Is US Banking System a House of Cards?
Bear Stearns, one of the largest wirehouses (i.e. stock brokers) in the country tanked this past weekend. That means their stock ended up being worth a little more than a penny on a dollar, dropping from ~ $170 to $2 per share. Shareholders, 1/3 of whom were employees, basically lost everything as JP Morgan bought up the pieces for peanuts.
This raises some questions inquiring minds want to know:
1) Is the US Financial structure about to fold like a house of cards? No. None of Bear Stearns clients lost any money in their brokerage or money market accounts (unless, of course, they owned Bear Stearns stock). Customers’ accounts were transferred intact to JP Morgan. Federal regulations require that clients’ accounts be segregated from firm assets, and are protected by creditors. Details of additional insurance coverage were reviewed in my last email. I personally spoke to Schwab’s compliance attorneys and am satisfied that our clients accounts are well protected. It is large financial institutions that incur the losses with these failures; retail customers such as our clients have never lost any money through the failure of large brokerages.
2) Where should I be investing now? Interest rates have been falling, real estate went bust in most locales, the stock market trends down (although it was up 400 points on Tuesday), gold appears to be in a speculative bubble. Cash looks pretty good right now, even as money market rates are just over 3%. I think dollar-cost-averaging into the stock market will pay off long term. Avoid making any illiquid investments (e.g. real estate, business ventures, etc.).
3) Are the days of a comfortable retirement gone for good? No = the key is balance. A portfolio properly balanced with bonds & cash, real estate, and a diversified stock portfolio will endure. You are protected against deflation, inflation, and still poised to participate in times of prosperity.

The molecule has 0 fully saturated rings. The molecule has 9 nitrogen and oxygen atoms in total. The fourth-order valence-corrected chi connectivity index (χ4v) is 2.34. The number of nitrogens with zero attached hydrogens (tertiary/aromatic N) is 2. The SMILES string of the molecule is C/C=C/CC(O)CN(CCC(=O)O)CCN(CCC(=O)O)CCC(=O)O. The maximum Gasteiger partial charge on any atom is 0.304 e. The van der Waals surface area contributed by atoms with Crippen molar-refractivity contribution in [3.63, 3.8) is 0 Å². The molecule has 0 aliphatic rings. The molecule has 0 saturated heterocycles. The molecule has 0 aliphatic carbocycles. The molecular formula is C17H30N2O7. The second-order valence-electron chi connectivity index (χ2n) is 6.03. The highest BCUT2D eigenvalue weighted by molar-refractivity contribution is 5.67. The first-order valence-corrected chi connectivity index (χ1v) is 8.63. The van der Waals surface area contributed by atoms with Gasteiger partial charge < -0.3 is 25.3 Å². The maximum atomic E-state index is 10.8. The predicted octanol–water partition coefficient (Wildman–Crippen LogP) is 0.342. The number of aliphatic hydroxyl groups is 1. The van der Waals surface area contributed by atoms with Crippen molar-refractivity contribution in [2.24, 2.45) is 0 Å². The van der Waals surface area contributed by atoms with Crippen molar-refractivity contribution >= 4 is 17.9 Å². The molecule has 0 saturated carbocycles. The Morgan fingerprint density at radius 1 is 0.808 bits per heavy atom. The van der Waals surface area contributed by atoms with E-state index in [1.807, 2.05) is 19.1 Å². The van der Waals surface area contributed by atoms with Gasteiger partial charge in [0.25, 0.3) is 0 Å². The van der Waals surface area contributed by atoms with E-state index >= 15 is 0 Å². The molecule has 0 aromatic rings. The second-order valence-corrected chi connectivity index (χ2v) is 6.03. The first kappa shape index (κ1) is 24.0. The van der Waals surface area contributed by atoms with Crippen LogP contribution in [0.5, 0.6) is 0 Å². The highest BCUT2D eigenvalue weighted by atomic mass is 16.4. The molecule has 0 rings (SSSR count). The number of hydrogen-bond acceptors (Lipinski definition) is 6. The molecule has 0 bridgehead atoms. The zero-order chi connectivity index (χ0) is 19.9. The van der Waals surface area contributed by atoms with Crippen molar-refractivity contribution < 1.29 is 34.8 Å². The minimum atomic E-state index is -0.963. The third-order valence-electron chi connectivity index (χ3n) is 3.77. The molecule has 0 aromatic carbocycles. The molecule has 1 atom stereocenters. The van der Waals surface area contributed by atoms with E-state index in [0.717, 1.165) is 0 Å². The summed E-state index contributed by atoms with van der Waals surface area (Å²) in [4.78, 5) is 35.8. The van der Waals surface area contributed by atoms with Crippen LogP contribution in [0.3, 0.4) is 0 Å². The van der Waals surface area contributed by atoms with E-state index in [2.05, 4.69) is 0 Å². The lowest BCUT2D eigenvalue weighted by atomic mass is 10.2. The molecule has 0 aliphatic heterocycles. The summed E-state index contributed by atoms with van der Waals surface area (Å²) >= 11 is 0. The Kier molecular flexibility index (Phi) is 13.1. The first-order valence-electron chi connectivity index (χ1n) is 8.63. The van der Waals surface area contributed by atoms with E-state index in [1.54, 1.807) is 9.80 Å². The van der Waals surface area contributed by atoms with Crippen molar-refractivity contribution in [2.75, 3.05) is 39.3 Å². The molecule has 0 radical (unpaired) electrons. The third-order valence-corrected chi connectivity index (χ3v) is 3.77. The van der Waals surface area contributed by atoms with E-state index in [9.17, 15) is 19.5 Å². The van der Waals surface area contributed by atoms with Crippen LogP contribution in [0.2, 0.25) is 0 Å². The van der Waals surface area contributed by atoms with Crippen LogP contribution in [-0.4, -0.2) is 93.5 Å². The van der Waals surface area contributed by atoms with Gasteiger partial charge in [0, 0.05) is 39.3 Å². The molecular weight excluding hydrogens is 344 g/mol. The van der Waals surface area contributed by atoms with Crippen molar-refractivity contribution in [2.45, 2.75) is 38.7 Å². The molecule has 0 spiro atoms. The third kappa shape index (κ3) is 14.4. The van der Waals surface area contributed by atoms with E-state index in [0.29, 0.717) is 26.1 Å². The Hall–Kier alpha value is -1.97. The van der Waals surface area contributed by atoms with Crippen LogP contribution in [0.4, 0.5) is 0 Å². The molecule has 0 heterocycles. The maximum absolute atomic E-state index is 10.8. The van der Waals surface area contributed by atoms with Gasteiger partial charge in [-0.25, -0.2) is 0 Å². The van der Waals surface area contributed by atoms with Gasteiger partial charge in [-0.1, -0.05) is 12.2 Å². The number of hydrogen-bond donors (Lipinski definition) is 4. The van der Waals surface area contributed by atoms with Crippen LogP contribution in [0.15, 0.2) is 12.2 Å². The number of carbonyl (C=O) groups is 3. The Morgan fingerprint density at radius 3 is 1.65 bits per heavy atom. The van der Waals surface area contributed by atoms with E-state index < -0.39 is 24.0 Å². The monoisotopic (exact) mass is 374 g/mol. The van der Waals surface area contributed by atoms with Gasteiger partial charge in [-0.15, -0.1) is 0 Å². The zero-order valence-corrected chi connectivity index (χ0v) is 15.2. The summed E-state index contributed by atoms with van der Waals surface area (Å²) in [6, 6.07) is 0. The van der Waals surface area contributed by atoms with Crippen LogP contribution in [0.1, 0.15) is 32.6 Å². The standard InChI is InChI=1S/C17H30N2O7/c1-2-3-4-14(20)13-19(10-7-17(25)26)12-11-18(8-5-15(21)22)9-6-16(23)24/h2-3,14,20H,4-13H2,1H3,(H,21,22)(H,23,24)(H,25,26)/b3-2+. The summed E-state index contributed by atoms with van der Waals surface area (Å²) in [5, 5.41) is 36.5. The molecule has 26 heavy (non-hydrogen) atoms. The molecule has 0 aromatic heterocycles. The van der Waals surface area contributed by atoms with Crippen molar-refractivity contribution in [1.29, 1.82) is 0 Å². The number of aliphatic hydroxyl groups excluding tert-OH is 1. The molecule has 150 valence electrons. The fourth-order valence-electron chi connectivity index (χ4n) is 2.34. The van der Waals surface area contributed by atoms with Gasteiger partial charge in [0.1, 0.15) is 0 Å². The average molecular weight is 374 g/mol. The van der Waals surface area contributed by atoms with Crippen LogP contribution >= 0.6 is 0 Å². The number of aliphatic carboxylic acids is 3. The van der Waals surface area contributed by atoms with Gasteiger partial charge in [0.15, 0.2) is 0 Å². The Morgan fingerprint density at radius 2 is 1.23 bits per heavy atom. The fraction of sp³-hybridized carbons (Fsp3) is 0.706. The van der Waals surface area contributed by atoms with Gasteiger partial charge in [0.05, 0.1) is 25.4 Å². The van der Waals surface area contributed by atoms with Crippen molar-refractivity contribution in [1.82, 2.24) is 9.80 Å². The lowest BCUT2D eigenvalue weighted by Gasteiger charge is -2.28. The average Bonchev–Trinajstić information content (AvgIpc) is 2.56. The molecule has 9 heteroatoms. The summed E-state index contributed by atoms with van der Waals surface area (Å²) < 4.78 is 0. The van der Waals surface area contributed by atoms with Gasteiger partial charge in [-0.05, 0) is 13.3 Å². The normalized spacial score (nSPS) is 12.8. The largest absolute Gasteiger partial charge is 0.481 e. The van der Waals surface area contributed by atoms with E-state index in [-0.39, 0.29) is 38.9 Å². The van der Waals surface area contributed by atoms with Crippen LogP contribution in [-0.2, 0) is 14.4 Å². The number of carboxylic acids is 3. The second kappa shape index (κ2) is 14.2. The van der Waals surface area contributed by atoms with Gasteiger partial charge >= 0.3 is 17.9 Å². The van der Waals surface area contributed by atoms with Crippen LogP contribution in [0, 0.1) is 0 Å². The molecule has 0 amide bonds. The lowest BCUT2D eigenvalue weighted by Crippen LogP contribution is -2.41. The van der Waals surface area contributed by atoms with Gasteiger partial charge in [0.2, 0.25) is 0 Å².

4) How long will this last? I’m not a market timer. I am concerned about clients surviving the downside. Things could get worse economically if the municipal bonds market collapses, and there are indications it may. So balance is more important than ever, and trying to guess which way to jump not only produces insomnia, but has been shown to be an almost certain road to lower investment returns. Over the past 20 years, as the market has risen 12%+ per year on average, the average investor has only earned 8% on their stock portfolios. The lower returns are contributed to by higher costs and higher taxes, but most of all are due to clients jumping in an out of the markets. The real costs are in the angst and anxiety of focusing on ‘the market’ rather than ‘the future’ = that’s why you have Stripped Treasury Bond Ladders!
Remember, if you decide to get out of a dropping market, you have to make two decisions right: when to get out, and then when to get back in. Clients who just stay put don’t have to agonize about either, and ten years from now will be farther ahead. Please call us if you have any questions or want to discuss your situation.
Bert Whitehead, MBA,JD